At around $4M per family, liability for the deaths of 150 passengers could amount to a $600 million payout, which is the equivalent of a full year's top-line revenue for Lufthansa.

I think now we watch Lufthansa itself go down in flames. If so, good. Maybe other airlines will learn how not to cut corners.

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Have you checked out my free book Mental Health Myths Debunked? Tons of info, tons of live links, lots of straight talk about depression, meds, therapy, psychiatry, mental health trends, statistics, and more. And you know me, I call bullshit on bogus ideas (then give URLs to the actual data). The idea that antidepressants take weeks to do anything? Myth. Most people benefit from antidepressants? Myth. Antidepressants separate from placebo in clinical trials? Largely myth. (Half the trials show separation. Half don't.) Electroshock therapy is safe and effective? Bigtime myth. ECT is dangerous. But don't take my word for it: Read the science for yourself. It's all laid out (with references) in the book.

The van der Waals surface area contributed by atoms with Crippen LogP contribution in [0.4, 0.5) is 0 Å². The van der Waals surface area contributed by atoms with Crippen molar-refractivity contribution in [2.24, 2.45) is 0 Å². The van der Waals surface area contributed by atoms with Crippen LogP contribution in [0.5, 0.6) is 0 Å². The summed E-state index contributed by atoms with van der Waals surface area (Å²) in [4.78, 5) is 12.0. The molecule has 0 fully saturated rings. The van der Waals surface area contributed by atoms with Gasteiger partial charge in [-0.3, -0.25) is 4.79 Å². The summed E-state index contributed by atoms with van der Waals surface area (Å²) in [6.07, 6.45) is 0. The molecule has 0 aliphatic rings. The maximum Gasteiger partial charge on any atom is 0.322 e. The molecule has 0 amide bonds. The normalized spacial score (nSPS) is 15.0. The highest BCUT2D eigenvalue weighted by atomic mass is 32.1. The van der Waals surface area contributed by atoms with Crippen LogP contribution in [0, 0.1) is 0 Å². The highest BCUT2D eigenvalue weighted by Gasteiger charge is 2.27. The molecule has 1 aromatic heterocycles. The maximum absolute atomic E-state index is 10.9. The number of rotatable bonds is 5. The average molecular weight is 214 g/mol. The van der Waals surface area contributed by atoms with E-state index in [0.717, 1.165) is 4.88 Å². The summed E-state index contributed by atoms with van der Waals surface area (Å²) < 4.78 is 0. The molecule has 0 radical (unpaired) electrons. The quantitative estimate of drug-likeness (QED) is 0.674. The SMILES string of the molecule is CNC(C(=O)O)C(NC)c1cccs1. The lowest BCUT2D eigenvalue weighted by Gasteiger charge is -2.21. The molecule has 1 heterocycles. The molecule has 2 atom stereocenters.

You can download the book (ePub or PDF) at NoiseTrade. Do it now while it's free.

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Hey listen, the following list of people who retweeted me yesterday might not be 100% complete, but it's as good as I can do with my silly notifications-scraping hack. In any case, you should get busy following the folks shown below. They're fantastic Twitter networkers, and they retweet! (Click their pictures; the pics are live links.)


Have you added your name to our mailing list? What the heck are you waiting for, a personal invitation from @TheTweetOfGod

Also please visit HackYourDepression.com when you have a chance, and share that link with someone you know who might be suffering from anxiety or depression.